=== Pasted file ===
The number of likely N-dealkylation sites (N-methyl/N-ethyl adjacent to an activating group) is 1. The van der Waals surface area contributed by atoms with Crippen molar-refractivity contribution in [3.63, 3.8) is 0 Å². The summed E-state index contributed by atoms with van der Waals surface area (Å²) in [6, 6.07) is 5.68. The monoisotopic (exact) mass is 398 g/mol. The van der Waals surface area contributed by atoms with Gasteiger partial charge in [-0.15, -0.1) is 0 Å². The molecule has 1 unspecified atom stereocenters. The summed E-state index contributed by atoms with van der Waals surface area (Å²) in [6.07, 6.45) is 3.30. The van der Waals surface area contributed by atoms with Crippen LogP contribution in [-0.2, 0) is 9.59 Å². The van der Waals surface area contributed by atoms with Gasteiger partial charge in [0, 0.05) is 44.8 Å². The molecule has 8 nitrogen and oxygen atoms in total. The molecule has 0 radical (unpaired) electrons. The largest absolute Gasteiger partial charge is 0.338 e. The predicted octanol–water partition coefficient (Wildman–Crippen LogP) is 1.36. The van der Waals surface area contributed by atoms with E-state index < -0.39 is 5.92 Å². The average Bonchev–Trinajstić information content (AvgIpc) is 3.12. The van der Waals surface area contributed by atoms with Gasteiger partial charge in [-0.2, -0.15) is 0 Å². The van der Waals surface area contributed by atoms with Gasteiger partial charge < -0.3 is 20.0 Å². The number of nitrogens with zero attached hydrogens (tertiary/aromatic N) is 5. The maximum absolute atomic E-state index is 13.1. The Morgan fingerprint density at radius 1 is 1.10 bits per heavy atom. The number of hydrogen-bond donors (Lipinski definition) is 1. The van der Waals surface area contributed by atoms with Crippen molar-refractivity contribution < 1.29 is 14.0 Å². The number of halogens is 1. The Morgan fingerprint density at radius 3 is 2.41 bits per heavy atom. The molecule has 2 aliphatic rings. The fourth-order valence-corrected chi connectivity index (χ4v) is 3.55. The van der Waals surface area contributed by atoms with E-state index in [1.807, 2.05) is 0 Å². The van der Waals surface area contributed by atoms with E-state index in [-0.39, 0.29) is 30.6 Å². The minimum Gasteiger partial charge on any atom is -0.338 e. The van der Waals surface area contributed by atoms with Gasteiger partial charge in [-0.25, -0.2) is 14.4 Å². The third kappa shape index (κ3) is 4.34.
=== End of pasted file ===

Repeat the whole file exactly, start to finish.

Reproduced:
The number of likely N-dealkylation sites (N-methyl/N-ethyl adjacent to an activating group) is 1. The van der Waals surface area contributed by atoms with Crippen molar-refractivity contribution in [3.63, 3.8) is 0 Å². The summed E-state index contributed by atoms with van der Waals surface area (Å²) in [6, 6.07) is 5.68. The monoisotopic (exact) mass is 398 g/mol. The van der Waals surface area contributed by atoms with Gasteiger partial charge in [-0.15, -0.1) is 0 Å². The molecule has 1 unspecified atom stereocenters. The summed E-state index contributed by atoms with van der Waals surface area (Å²) in [6.07, 6.45) is 3.30. The van der Waals surface area contributed by atoms with Crippen LogP contribution in [-0.2, 0) is 9.59 Å². The van der Waals surface area contributed by atoms with Gasteiger partial charge in [0, 0.05) is 44.8 Å². The molecule has 8 nitrogen and oxygen atoms in total. The molecule has 0 radical (unpaired) electrons. The largest absolute Gasteiger partial charge is 0.338 e. The predicted octanol–water partition coefficient (Wildman–Crippen LogP) is 1.36. The van der Waals surface area contributed by atoms with E-state index < -0.39 is 5.92 Å². The average Bonchev–Trinajstić information content (AvgIpc) is 3.12. The van der Waals surface area contributed by atoms with Gasteiger partial charge in [-0.2, -0.15) is 0 Å². The van der Waals surface area contributed by atoms with Gasteiger partial charge < -0.3 is 20.0 Å². The number of nitrogens with zero attached hydrogens (tertiary/aromatic N) is 5. The maximum absolute atomic E-state index is 13.1. The Morgan fingerprint density at radius 1 is 1.10 bits per heavy atom. The number of hydrogen-bond donors (Lipinski definition) is 1. The van der Waals surface area contributed by atoms with Crippen molar-refractivity contribution < 1.29 is 14.0 Å². The number of halogens is 1. The Morgan fingerprint density at radius 3 is 2.41 bits per heavy atom. The molecule has 2 aliphatic rings. The fourth-order valence-corrected chi connectivity index (χ4v) is 3.55. The van der Waals surface area contributed by atoms with E-state index in [1.807, 2.05) is 0 Å². The van der Waals surface area contributed by atoms with E-state index in [-0.39, 0.29) is 30.6 Å². The minimum Gasteiger partial charge on any atom is -0.338 e. The van der Waals surface area contributed by atoms with Gasteiger partial charge in [-0.25, -0.2) is 14.4 Å². The third kappa shape index (κ3) is 4.34.